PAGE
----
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The Human Factor: Improving Seafarer Welfare Fuels Maritime Resilience

Marcura
Errikos Andreakos, Chief Commercial Officer at MarTrust

Published Aug 17, 2023 6:11 PM by The Maritime Executive

[By: Marcura]

The maritime industry is focused on addressing the major challenges of decarbonisation and disruption. However, improving the sector also requires improving the welfare of those who are its lifeblood.

The most effective crew is a happy crew, and nothing encourages happiness more than a safe and functional work environment.  

Shipping drives the world economy, and seafarers are the labour which keeps trade moving. Despite their work being so essential, they often face some of the most difficult conditions of an employee anywhere in the world.

The existing challenges have only been compounded in recent years by the outbreak of the Covid-19 pandemic and the further subsequent disruption caused by national restrictions on trade.

Ships are inherently international with many different nationalities represented aboard the average ship. Through no fault of their own, many seafarers found it increasingly difficult to send money home or receive payment amid sanctions placed on financial institutions with ties to specific states.

The welfare of crew members is not just a moral imperative but a strategic decision that benefits the industry as a whole. This is why the maritime industry has made strong efforts in recent years to address these challenges and improve seafarers' working conditions.

The importance of well-being

Recognising the importance of seafarer welfare has become as much a priority for international organisations as other pressing issues such as decarbonisation, digitalisation, and sanctions compliance.

Not only is it beneficial to improve welfare, but it’s also very quickly becoming an unchallengeable status quo. During the pandemic, The International Maritime Organization (IMO) and the International Labour Organization (ILO) issued guidelines and recommendations to ensure the well-being of seafarers. These guidelines emphasised the importance of crew changeovers, access to medical care, mental health support and regular communication with families.   The actions of these international organisations have become indicative of where the shipping industry is going. Most efforts are now being geared towards reducing dangerous work and any company not acting in alignment will eventually find itself uncompliant. This is no different from how the industry now views the shift towards decarbonisation. 

One notable example of a focus on seafarer welfare is the introduction of MarTrust by Marcura. MarTrust is the largest  payroll and business payments provider for the maritime industry, which is geared towards addressing some of the challenges faced by seafarers in accessing and sending funds due to sanctions-related issues. The industry is looking to rapidly integrate the latest technologies to improve efficiency and futureproofing. MarTrust is symbolic of this interlinking of digitalisation and welfare concerns, utilising digital solutions to facilitate secure financial transactions for seafarers.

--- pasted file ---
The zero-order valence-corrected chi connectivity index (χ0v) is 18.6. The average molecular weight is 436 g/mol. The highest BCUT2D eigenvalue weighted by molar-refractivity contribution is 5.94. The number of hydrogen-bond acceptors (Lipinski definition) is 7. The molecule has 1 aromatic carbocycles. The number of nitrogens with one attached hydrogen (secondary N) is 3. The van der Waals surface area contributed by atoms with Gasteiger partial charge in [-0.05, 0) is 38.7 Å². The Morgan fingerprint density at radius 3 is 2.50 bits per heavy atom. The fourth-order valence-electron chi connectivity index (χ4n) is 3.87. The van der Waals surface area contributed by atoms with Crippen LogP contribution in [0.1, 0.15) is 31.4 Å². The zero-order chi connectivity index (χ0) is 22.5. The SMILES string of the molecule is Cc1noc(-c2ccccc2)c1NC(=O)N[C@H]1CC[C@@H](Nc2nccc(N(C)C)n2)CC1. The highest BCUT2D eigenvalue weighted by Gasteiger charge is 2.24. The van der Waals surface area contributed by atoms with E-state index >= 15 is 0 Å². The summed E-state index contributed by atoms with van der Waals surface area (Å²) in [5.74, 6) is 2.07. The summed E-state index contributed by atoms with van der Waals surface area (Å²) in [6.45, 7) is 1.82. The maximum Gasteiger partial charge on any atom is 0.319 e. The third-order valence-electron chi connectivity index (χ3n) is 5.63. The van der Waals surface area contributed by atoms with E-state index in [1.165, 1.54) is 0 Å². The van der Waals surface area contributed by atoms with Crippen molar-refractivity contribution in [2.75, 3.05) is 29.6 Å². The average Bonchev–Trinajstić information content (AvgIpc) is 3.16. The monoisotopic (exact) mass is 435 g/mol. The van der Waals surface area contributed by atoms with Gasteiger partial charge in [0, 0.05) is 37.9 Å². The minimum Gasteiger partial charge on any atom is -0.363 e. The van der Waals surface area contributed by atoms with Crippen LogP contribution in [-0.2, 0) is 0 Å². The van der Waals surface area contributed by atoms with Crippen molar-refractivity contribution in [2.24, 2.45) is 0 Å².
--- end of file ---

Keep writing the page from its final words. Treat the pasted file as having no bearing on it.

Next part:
“Paying seafarers is a cross-border transaction,” said Errikos Andreakos, Chief Commercial Officer at MarTrust. “While seafarers send most of their money home, about 20% of their wages plus overtime and bonuses are paid in cash, which is kept onboard. This can be very costly for the shipping company because of trapped capital or expensive security factors.”  for the seafarers he added “many cases of theft onboard and onshore, excessive commissions and the risks with carrying cash when you travel have been reported” 

“By digitising this with an E-Wallet solution, you can make an instantaneous payment directly into the account of the seafarer. It’s an instant transfer of funds which both empowers the seafarer and reduces costs for the owner,” Errikos added. By leveraging technology, MarTrust ensures that seafarers can access their funds easily and without any complications, even in the face of global conflict and supply chain disruption.

A digital world  

Digital solutions have emerged as a key enabler in addressing the modern challenges faced by seafarers.

Online platforms and applications are being used across the board by seafarers to manage their travel arrangements, visas, and documentation electronically, minimising paperwork and administrative burdens and improving security. “In recent years, there has been an attempt by shipping companies to go digital,” said Errikos. “The adoption of new technologies has been slow but paying the salaries of the people working for you is by far the most important. If they don’t get paid, nothing else works.” 

Platforms like MarTrust alleviate the difficulty for employers as seafarers can receive and send money easily while adhering to international regulations. 

This realisation has pushed the industry to embrace digital solutions that enable seamless and secure transactions. By leveraging digital solutions and innovative approaches, agencies, ship managers, and companies like MarTrust are paving the way for a more efficient, sustainable, and compassionate shipping industry. The convergence of technological dedication and the prioritisation of welfare is a testament to how these objectives can complement each other.

The products and services herein described in this press release are not endorsed by The Maritime Executive.